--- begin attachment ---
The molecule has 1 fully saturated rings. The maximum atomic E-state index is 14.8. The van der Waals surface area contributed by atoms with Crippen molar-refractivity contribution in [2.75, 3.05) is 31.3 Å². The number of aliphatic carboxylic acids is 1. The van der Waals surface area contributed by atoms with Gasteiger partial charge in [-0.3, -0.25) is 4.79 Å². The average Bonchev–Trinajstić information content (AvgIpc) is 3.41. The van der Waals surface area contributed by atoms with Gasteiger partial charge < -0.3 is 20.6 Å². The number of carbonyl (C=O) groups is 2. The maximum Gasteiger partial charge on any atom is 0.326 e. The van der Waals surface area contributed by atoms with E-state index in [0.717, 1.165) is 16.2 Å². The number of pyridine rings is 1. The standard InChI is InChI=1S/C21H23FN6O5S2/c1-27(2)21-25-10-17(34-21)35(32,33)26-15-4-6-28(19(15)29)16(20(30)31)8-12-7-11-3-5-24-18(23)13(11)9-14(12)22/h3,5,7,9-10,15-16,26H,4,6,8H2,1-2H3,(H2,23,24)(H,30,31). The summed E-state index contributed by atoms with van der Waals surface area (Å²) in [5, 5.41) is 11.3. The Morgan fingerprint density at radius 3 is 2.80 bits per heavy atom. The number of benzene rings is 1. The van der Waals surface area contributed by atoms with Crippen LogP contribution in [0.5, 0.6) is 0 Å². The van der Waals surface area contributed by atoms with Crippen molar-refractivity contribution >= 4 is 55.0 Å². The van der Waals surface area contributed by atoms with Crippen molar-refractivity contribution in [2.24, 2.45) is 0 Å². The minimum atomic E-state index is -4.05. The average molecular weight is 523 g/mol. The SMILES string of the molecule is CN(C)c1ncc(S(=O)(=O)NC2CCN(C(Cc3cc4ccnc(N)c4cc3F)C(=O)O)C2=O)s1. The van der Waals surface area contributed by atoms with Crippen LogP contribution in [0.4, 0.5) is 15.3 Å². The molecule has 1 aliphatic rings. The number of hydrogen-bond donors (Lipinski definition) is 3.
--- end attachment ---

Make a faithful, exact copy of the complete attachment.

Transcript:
The molecule has 1 fully saturated rings. The maximum atomic E-state index is 14.8. The van der Waals surface area contributed by atoms with Crippen molar-refractivity contribution in [2.75, 3.05) is 31.3 Å². The number of aliphatic carboxylic acids is 1. The van der Waals surface area contributed by atoms with Gasteiger partial charge in [-0.3, -0.25) is 4.79 Å². The average Bonchev–Trinajstić information content (AvgIpc) is 3.41. The van der Waals surface area contributed by atoms with Gasteiger partial charge < -0.3 is 20.6 Å². The number of carbonyl (C=O) groups is 2. The maximum Gasteiger partial charge on any atom is 0.326 e. The van der Waals surface area contributed by atoms with E-state index in [0.717, 1.165) is 16.2 Å². The number of pyridine rings is 1. The standard InChI is InChI=1S/C21H23FN6O5S2/c1-27(2)21-25-10-17(34-21)35(32,33)26-15-4-6-28(19(15)29)16(20(30)31)8-12-7-11-3-5-24-18(23)13(11)9-14(12)22/h3,5,7,9-10,15-16,26H,4,6,8H2,1-2H3,(H2,23,24)(H,30,31). The summed E-state index contributed by atoms with van der Waals surface area (Å²) in [5, 5.41) is 11.3. The Morgan fingerprint density at radius 3 is 2.80 bits per heavy atom. The number of benzene rings is 1. The van der Waals surface area contributed by atoms with Crippen LogP contribution in [0.5, 0.6) is 0 Å². The van der Waals surface area contributed by atoms with Crippen molar-refractivity contribution >= 4 is 55.0 Å². The van der Waals surface area contributed by atoms with Crippen molar-refractivity contribution in [2.24, 2.45) is 0 Å². The minimum atomic E-state index is -4.05. The average molecular weight is 523 g/mol. The SMILES string of the molecule is CN(C)c1ncc(S(=O)(=O)NC2CCN(C(Cc3cc4ccnc(N)c4cc3F)C(=O)O)C2=O)s1. The van der Waals surface area contributed by atoms with Crippen LogP contribution in [0.4, 0.5) is 15.3 Å². The molecule has 1 aliphatic rings. The number of hydrogen-bond donors (Lipinski definition) is 3.